One thing many drivers would argue is a necessity in a vehicle is a good infotainment system. There’s nothing better than listening to your favorite music or podcasts on road trips or the daily commute. But these elaborate, high-tech features are very different from what they once were.
It all began with the humble car radio. How long has it been around? And how has it evolved into the dynamic sound systems we use today?
Car radios have been around for decades
Car radios date back to 1930, Car and Driver explains. The first commercial in-car radio was available from the Galvin brothers in 1930 as a luxury item for $130. Keep in mind a Model A Deluxe coupe itself cost $540. But the first effort from Motorola was a big success.
AM radio dominated the airwaves until the early ’50s. But in 1952, the first in-car FM radio from Blaupunkt debuted. The next year, the iconic Mexico radio from Becker launched as the first premium vehicle radio.
Unlike those that came before it, Becker’s Mexico radio offered AM and FM. It also included a feature that would automatically search for radio stations with the touch of a button.
However, not every advancement in car radios was successful. Chrysler’s upscale vehicles in 1955 offered a small turntable called Music on Demand. It played seven-inch records that had 45 minutes of proprietary music. The effort didn’t hit the right note and failed.
By the ’60s, several manufacturers were hard at work producing all-transistor radios. The first successful solid-state transistor radio, which didn’t use vacuum tubes, was Becker’s Monte Carlo in 1963.
Eight-tracks, cassette tapes, and CDs
By the mid-’60s, the traditional car radio got an important upgrade. The first eight-track tape player debuted in 1965. It had a good run through the ’70s.
Eight-track tapes and their players weren’t exactly user-friendly or reliable. While eight-track tapes’ plastic casings were nearly indestructible, the same couldn’t be said for the tape itself.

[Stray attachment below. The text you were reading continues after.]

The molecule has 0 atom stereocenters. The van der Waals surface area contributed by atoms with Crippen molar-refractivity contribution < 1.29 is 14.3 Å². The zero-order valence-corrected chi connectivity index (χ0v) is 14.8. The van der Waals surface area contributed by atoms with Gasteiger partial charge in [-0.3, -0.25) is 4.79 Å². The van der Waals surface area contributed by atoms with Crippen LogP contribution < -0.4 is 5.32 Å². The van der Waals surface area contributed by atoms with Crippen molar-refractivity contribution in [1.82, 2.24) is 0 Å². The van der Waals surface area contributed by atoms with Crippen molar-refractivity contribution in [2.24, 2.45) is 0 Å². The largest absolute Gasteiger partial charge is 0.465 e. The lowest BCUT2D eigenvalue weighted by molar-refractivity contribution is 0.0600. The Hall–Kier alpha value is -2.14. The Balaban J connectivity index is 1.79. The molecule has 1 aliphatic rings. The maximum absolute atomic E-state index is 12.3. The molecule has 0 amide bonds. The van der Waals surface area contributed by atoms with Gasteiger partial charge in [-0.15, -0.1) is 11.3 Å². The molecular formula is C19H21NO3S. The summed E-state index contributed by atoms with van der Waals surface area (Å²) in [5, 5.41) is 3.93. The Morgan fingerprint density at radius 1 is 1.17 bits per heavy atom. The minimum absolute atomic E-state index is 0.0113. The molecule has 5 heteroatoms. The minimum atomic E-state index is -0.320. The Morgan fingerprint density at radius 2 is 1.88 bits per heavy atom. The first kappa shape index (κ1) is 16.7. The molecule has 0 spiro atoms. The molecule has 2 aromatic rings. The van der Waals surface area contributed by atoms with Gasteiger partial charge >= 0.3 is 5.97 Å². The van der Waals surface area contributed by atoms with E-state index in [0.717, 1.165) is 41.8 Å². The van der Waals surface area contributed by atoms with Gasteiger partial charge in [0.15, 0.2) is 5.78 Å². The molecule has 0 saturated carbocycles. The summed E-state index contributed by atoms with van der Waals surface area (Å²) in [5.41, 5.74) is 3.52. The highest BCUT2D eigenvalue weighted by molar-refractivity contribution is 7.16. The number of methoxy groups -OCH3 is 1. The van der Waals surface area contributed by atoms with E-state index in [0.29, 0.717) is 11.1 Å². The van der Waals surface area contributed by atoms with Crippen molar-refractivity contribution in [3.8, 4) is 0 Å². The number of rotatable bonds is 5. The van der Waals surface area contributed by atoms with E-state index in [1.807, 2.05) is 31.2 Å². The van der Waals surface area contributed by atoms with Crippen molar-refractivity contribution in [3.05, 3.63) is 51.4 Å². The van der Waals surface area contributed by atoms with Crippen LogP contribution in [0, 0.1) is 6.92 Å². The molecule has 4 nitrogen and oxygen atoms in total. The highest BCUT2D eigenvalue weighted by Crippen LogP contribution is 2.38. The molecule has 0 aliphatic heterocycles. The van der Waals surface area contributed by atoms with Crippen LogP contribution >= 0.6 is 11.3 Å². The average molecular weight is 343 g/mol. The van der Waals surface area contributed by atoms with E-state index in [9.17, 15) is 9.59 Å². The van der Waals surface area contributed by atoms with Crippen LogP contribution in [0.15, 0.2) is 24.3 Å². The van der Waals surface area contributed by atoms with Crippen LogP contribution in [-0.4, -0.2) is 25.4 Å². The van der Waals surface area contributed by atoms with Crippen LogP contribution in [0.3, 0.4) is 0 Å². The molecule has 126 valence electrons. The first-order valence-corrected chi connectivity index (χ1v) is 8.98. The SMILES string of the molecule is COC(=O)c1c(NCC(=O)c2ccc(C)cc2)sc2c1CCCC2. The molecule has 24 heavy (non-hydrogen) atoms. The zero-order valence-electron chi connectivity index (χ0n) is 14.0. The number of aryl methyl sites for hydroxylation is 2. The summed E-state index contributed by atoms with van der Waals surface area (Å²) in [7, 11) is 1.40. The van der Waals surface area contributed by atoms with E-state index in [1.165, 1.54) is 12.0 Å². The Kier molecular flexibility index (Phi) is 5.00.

Fortunately, while that was going on, the first stereo debuted in 1969. Becker again was leading the pack with its Europa. It was the first in-car stereo with a tuner that amplified two channels instead of one.
Cassette tapes’ arrival in the early ’70s was significant because they allowed users to create custom mixtapes for the first time. They also brought about a slew of aftermarket cassette-tape players from brands such as Alpine and Pioneer, according to Car and Driver.
In 1982, Bose developed the first premium stereo system. In a partnership with GM’s Delco, Bose offered a “designer” system developed for cars instead of a pricey head unit. The company pitched it hard to Buick, Cadillac, and Oldsmobile enthusiasts.
Soon, along came the first factory-installed in-dash CD players. In 1985, Becker’s Mexico Compact Disc appeared first, in Mercedes-Benz models.
Today’s infotainment systems
After almost a century of car radios, stereos, and other entertainment features, systems today are very different from those of yesterday.
With the widespread use of smartphones, most owners seek vehicles with complex infotainment systems that integrate with their phones and seemingly do everything but serve drinks. According to the National Motorists Association, automakers are developing vehicle systems that allow them to stay connected using the Internet of Things and artificial intelligence.
Today’s car infotainment systems combine software technology and hardware to deliver information and entertainment to drivers and passengers. Employing audio and video user interfaces along with keypads and touchscreens, they offer great versatility depending on the automaker and trim level.
Wouldn’t those car radio users in the ’30s marvel at today’s systems, allowing us to make hands-free phone calls, play music, listen to the news, and more?